Puzzling economic data challenges the housing recovery
Fed tapering, rising rates strain quarterly progress
Although economic activity in the second quarter surprised analysts, with the economy growing at a 2.5% annualized rate, this momentum could be subdued by several major headwinds ahead.
For starters, uncertainty around the Fed's exact plans for tapering mortgage bond and Treasury purchases lingers, Fannie Mae said in its latest housing update.
"With regard to housing, all eyes are now turned toward the Federal Reserve, which is expected to begin scaling back its asset purchase program this week," said Fannie Mae chief economist Doug Duncan.
He added, “Mortgage rates have increased more than 100 basis points since early May, and we anticipate that trend to continue, albeit gradually, during the next year. Despite the rise in mortgage rates, we expect the housing recovery to continue, with the mortgage market shifting away from refinance activity and more toward purchase activity.”
The majority of the market expects the Federal Open Market Committee to announce a start to QE tapering at a meeting this week, with plans to end purchases by mid-2014.
"We still believe that an actual increase in the federal funds rate is unlikely before mid-2015, given the Fed’s rate guidance and our forecast of the unemployment rate and inflation," Duncan said.
He continued, "We expect market volatility to remain somewhat elevated as a result of the uncertainty regarding the leadership and the next mix of the FOMC members."
On a similar note, Nationwide Insurance chief economist David Berson pointed out that interest rates fluctuated over the past month in response to weaker employment data and greater certainty that the central bank would begin to taper QE in the near-term.
"Over the course of the month, and into early September, the up-moves dominated and yields are higher than a month ago," Berson stated. "Very short-term rates remain anchored by the Fed’s zero interest rate policy."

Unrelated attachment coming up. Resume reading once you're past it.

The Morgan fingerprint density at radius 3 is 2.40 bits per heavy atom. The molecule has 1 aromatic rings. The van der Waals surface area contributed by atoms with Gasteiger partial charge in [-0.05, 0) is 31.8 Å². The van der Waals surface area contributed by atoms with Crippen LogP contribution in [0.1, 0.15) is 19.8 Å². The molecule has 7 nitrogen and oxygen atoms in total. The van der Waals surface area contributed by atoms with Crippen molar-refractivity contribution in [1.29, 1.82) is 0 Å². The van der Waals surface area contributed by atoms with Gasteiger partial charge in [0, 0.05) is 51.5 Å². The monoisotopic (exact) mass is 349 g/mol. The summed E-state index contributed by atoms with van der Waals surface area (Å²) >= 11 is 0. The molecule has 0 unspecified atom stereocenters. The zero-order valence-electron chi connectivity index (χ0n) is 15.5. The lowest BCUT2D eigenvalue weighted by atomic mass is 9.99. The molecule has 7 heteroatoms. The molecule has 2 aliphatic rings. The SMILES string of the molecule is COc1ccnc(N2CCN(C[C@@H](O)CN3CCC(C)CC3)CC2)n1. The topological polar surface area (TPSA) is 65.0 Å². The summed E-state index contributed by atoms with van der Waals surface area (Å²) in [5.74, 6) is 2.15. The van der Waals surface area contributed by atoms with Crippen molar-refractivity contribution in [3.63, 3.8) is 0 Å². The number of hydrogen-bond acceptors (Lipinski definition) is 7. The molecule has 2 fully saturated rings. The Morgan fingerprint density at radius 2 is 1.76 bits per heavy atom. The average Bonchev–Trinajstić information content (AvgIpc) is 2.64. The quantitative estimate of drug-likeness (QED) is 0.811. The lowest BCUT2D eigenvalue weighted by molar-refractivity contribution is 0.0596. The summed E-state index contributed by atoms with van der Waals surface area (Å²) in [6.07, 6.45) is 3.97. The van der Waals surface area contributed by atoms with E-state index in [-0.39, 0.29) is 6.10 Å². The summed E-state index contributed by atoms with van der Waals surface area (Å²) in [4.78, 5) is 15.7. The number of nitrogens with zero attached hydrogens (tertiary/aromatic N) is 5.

Consequently, housing is feeling the pain of rising interest rates.
The FOMC minutes from July pointed out that members expressed concerns that the rise in mortgage rates could potentially harm the housing market.
Since then, long-term interest rates are moving higher and are expected to remain volatile for some time.
For instance, the yield on 30-year, fixed-rate mortgages should trend up to 5.3% by the end of 2014 from the rate in early September of roughly 4.5% — 120 basis points higher than its recent trough in May, Fannie Mae pointed out.
Recent housing indicators have shown signs of softening from the rise in mortgage rates.
"Leading indicators of housing activity were mostly down in response to higher mortgage rates — without the offset of a stronger job market," Berson pointed out.
Single-family housing starts fell in July for the third time over the past five months, remaining more than 5% below February’s pace.
Additionally, pending home sales fell moderately for a second consecutive month, suggesting that existing home sales will pull back in the coming months.
"This is consistent with our expectation that the rise in rates provided a strong incentive to accelerate the place of closings and thus pulled forward some sales," Duncan said.
Meanwhile, affordability — while remaining historically high — is becoming an issue for some potential homebuyers, especially first-time homebuyers.
Factors contributing to the lull in affordability include the strain on credit availability amid continuing rising home prices and anemic income growth.
Furthermore, the surge in mortgage rates has led to a significant decline in refinance demand, with refinance applications plunging more than 60% since early May, according to Fannie Mae.
Given the expectation that rates will continue to trend higher, many market experts believe the refinance boom has peaked.
"Anticipated declines in refinance originations suggest that mortgage industry employment, which has trended up since reaching bottom in early 2012, will likely pull back in coming months," Fannie Mae analysts concluded.